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Preovulatory peak of luteinizing hormone underlies genetic variation in yolk testosterone deposition in Japanese quail.

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Original languageEnglish
Publication statusPublished - 2016
EventEleventh International Symposium on Avian Endocrinology - Ontario, Niagara-on-the Lake, Canada
Duration: 11 Oct 201614 Oct 2016


ConferenceEleventh International Symposium on Avian Endocrinology
CityNiagara-on-the Lake


High heritable variation of egg testosterone (T) concentrations has been found in several avian species indicating the evolutionary relevance for maternal T-dependent traits in offspring. However, underlying mechanisms of this genetic variation and potential consequences for female reproductive physiology are not understood. Therefore, we analysed pituitary and gonadal responsiveness during the ovulatory cycle and after a single gonadotropin releasing hormone (GnRH) stimulation in females from two lines of Japanese quail divergently selected for yolk T concentrations. Luteinizing hormone (LH), T and estradiol levels were measured in the circulation of laying females. Time of expected ovulation was comparable in both lines. The temporal pattern of plasma LH levels during the ovulatory cycle significantly differed between lines showing the maximum 3.5 and 0.5 hours before ovulation in high (HET) and low (LET) egg T females, respectively. Moreover, HET females displayed higher LH levels 6.5 and 3.5 hours before ovulation than LET quails, while no line differences were found around the time of expected ovulation. Preovulatory peaks of plasma T and estradiol concentrations were observed between 6.5 and 3.5 hours prior ovulation in both lines. HET as compared to LET quails showed increased plasma T and a tendency to elevated estradiol concentrations 6.5 hours before ovulation. Pituitary responsiveness to GnRH stimulation did not differ between lines. In conclusion, our results demonstrate that genetically programmed high yolk T deposition is associated with the increased preovulatory peak of LH and T in the circulation implying potential consequences for functioning of female reproductive system and behaviour. Supported by grants VEGA 1/0686/15 and APVV 0047-10 to MO, MZ and grant funding from the BBSRC to SLM.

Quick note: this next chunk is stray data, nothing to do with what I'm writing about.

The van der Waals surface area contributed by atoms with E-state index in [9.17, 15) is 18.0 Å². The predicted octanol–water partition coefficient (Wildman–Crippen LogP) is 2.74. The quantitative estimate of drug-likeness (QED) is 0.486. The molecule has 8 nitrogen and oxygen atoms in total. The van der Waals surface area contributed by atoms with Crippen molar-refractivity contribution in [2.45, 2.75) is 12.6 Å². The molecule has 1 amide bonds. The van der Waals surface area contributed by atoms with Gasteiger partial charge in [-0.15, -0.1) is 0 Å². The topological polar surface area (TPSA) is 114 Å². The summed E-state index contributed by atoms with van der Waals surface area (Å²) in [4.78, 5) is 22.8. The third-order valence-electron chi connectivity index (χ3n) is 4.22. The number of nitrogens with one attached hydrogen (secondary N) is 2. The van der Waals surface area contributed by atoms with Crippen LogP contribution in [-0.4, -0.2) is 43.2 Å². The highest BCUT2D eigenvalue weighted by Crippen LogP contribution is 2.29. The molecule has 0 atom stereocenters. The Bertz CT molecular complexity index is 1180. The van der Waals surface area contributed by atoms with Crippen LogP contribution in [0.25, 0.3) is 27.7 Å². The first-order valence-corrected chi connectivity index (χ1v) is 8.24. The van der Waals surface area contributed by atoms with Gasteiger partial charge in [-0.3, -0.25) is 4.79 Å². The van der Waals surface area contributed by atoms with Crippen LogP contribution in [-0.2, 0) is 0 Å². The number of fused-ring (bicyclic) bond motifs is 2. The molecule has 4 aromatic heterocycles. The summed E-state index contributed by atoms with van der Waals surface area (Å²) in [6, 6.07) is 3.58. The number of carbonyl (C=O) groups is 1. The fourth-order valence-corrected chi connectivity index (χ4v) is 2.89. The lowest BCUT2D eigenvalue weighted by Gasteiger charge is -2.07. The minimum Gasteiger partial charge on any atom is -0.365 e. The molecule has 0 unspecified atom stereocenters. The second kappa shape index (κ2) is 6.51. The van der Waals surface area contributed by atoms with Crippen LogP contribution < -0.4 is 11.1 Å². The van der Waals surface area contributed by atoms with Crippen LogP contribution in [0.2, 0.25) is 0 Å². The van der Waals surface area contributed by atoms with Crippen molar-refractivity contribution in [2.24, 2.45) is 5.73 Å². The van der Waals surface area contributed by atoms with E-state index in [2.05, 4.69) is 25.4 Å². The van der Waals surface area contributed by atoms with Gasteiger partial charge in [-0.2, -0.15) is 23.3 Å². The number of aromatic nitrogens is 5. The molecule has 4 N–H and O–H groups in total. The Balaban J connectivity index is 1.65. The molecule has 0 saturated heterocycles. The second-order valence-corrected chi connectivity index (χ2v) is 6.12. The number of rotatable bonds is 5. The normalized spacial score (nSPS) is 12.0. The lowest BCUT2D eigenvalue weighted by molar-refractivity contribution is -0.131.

Eleventh International Symposium on Avian Endocrinology


Niagara-on-the Lake, Canada

Event: Conference

ID: 26531035